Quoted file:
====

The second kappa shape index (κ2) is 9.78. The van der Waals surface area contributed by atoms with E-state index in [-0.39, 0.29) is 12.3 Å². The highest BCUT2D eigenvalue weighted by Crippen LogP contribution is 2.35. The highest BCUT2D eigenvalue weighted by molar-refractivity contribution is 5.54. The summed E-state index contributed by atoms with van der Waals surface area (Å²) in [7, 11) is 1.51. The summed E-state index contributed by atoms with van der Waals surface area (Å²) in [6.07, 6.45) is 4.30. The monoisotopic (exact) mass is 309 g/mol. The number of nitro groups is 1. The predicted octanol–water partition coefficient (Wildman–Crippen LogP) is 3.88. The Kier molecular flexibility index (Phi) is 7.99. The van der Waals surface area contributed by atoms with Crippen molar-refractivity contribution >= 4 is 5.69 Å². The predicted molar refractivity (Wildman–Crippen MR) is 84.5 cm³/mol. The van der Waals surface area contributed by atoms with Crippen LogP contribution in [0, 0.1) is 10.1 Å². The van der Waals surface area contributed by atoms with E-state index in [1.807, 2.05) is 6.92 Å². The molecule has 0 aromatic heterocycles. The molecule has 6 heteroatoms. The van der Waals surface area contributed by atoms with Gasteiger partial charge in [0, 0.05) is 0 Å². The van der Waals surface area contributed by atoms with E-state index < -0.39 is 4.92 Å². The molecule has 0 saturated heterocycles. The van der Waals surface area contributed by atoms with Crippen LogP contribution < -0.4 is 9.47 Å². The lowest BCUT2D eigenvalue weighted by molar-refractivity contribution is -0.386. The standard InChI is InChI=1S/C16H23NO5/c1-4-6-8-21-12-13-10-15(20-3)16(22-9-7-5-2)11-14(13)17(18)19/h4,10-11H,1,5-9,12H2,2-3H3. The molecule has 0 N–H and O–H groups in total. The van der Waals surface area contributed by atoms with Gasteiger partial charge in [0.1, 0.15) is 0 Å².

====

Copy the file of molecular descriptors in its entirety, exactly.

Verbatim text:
The second kappa shape index (κ2) is 9.78. The van der Waals surface area contributed by atoms with E-state index in [-0.39, 0.29) is 12.3 Å². The highest BCUT2D eigenvalue weighted by Crippen LogP contribution is 2.35. The highest BCUT2D eigenvalue weighted by molar-refractivity contribution is 5.54. The summed E-state index contributed by atoms with van der Waals surface area (Å²) in [7, 11) is 1.51. The summed E-state index contributed by atoms with van der Waals surface area (Å²) in [6.07, 6.45) is 4.30. The monoisotopic (exact) mass is 309 g/mol. The number of nitro groups is 1. The predicted octanol–water partition coefficient (Wildman–Crippen LogP) is 3.88. The Kier molecular flexibility index (Phi) is 7.99. The van der Waals surface area contributed by atoms with Crippen molar-refractivity contribution >= 4 is 5.69 Å². The predicted molar refractivity (Wildman–Crippen MR) is 84.5 cm³/mol. The van der Waals surface area contributed by atoms with Crippen LogP contribution in [0, 0.1) is 10.1 Å². The van der Waals surface area contributed by atoms with E-state index in [1.807, 2.05) is 6.92 Å². The molecule has 0 aromatic heterocycles. The molecule has 6 heteroatoms. The van der Waals surface area contributed by atoms with Gasteiger partial charge in [0, 0.05) is 0 Å². The van der Waals surface area contributed by atoms with E-state index < -0.39 is 4.92 Å². The molecule has 0 saturated heterocycles. The van der Waals surface area contributed by atoms with Crippen LogP contribution < -0.4 is 9.47 Å². The lowest BCUT2D eigenvalue weighted by molar-refractivity contribution is -0.386. The standard InChI is InChI=1S/C16H23NO5/c1-4-6-8-21-12-13-10-15(20-3)16(22-9-7-5-2)11-14(13)17(18)19/h4,10-11H,1,5-9,12H2,2-3H3. The molecule has 0 N–H and O–H groups in total. The van der Waals surface area contributed by atoms with Gasteiger partial charge in [0.1, 0.15) is 0 Å².